Cardinals Manager Mike Matheny called Sunday afternoon’s 7-0 shutout of the Chicago Cubs, a “nice way to end it”, as the Cards put the finishing touches on a resounding series sweep of the punchless visitors from the Windy City. As the Cards finished up the latest regular season chapter of a long-revered rivalry, Cardinals fans can look back fondly on an important three games in this 2012 campaign. Furthermore, they can also reminisce on the storied history between the two teams from a thoroughly St. Louis perspective. Let’s take a quick look at the top five moments in the history of the Cardinals-Cubs rivalry, and celebrate a dominating weekend by the Redbirds.

5. 12 Runs in 1 Inning

July 21, 2012— This Saturday night, the Cardinals scored all 12 runs of a 12-0 victory over the Cubs in the 7th inning alone. The offensive outburst from a team that had struggled to score runs since the All-Star break tied an 85-year old franchise record. For those who do not want to do the math–the Cards last accomplished the feat during a 12-run 3rd inning on September 15, 1926 versus the Philadelphia Phillies. Saturday, the Cards also tied a major league record with 7 doubles in one inning, and nearly batted around twice. They collected 10 hits off a medley of Chicago relievers, and went 8 for 18 with runners in scoring position. After scoring a week’s worth of runs in one inning, Matheny said: “That was something. It was something to watch…it’s great to have one of those innings and one of those games.”

The scoreboard at Busch Stadium tells the tale of the Cards record setting 12-run 7th inning.

4. Controversy in the First Meeting

October 15, 1885– The team names were different, and the prize money a mere $1,000. Yet, St. Louis and Chicago still battled. Born from an economic trade rivalry, the two teams competed on the baseball field as well. The St. Louis Browns and manager Charles Comiskey left the field during the 6th inning of an early-series game to protest an umpire’s call, despite the Chicago White Stockings leading. After winning the series in 7 games, the Browns claimed the championship. Because of the disputed game, the two teams split the prize money. Oh, the days of old.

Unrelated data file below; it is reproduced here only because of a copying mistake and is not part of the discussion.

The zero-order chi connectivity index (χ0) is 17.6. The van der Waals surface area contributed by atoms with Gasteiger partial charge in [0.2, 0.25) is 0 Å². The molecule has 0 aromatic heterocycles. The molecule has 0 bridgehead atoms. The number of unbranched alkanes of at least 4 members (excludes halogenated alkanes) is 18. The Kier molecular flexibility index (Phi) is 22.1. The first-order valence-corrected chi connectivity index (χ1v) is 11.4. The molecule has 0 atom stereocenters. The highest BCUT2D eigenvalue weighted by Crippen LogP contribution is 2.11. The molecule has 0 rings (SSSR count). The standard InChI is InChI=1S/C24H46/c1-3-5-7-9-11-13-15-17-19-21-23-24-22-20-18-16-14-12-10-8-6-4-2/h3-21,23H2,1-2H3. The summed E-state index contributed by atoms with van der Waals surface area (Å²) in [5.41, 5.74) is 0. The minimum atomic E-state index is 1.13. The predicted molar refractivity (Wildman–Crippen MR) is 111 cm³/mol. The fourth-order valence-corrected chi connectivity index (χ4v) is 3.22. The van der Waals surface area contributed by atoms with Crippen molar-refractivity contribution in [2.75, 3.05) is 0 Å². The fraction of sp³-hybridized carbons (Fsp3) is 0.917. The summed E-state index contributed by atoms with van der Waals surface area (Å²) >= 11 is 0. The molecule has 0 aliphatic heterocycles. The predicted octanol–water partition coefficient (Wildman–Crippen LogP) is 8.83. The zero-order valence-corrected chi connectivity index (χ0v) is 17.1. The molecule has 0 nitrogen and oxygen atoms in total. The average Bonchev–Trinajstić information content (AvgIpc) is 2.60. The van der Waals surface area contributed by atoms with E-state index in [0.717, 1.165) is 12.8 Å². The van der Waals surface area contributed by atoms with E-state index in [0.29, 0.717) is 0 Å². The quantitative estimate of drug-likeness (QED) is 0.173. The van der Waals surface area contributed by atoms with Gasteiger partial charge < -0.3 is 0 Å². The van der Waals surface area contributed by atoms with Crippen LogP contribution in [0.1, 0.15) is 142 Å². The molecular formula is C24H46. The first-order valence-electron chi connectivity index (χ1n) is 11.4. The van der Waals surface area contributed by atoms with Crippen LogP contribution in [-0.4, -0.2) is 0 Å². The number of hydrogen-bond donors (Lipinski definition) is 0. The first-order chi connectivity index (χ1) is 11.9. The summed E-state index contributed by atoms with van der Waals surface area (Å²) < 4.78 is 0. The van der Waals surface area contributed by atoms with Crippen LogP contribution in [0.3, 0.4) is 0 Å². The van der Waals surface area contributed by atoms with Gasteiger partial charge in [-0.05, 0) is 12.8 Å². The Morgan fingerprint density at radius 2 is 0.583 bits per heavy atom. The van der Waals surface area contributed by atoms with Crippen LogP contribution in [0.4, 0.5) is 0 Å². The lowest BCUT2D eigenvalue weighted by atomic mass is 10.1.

3. Cubs trade Lou Brock to the Cardinals

June 15th, 1964– Although not an in-game moment, the trade of Brock from Chicago to St. Louis during the 1964 season arguably propelled the Cubs to a decade of misery and gave the Cardinals one of their most important players in franchise history. Everyone knows about the ‘Curse of the Bambino’ in Boston, following Babe Ruth’s move to the hated Yankees, but don’t forget about Lou Brock’s transition to Cardinal red, especially if you are a Cardinals fan.

Brock as a Cardinal

2. Mark McGwire and Sammy Sosa race for 62 home runs

1998 Season– McGwire and Sosa captivated a nation in the summer of 1998, chasing the single-season home run record of 61 held by Roger Maris. The two exchanged home runs with flair and fashion, revitalizing a sport that had reached a low point following the 1994 players strike that cancelled the World Series and the beginning of the 1995 season. In typical fashion, McGwire broke the record versus the Cubs, in Busch Stadium, on September 8th. Sosa was there to congratulate the new home run champ as he crossed home plate.

Sosa hugs McGwire following his record-breaking home run

1. Stan Musial records 3,000th hit

May 13, 1958– Harry Caray called Musial’s 3,000th hit, a pinch hit single in a 5-3 Cardinals win over Chicago. In fitting fashion, Stan the Man reached the milestone versus the Cubs and unquestionably holds down the number one spot on our CardsBlog countdown.

Musial following his milestone game.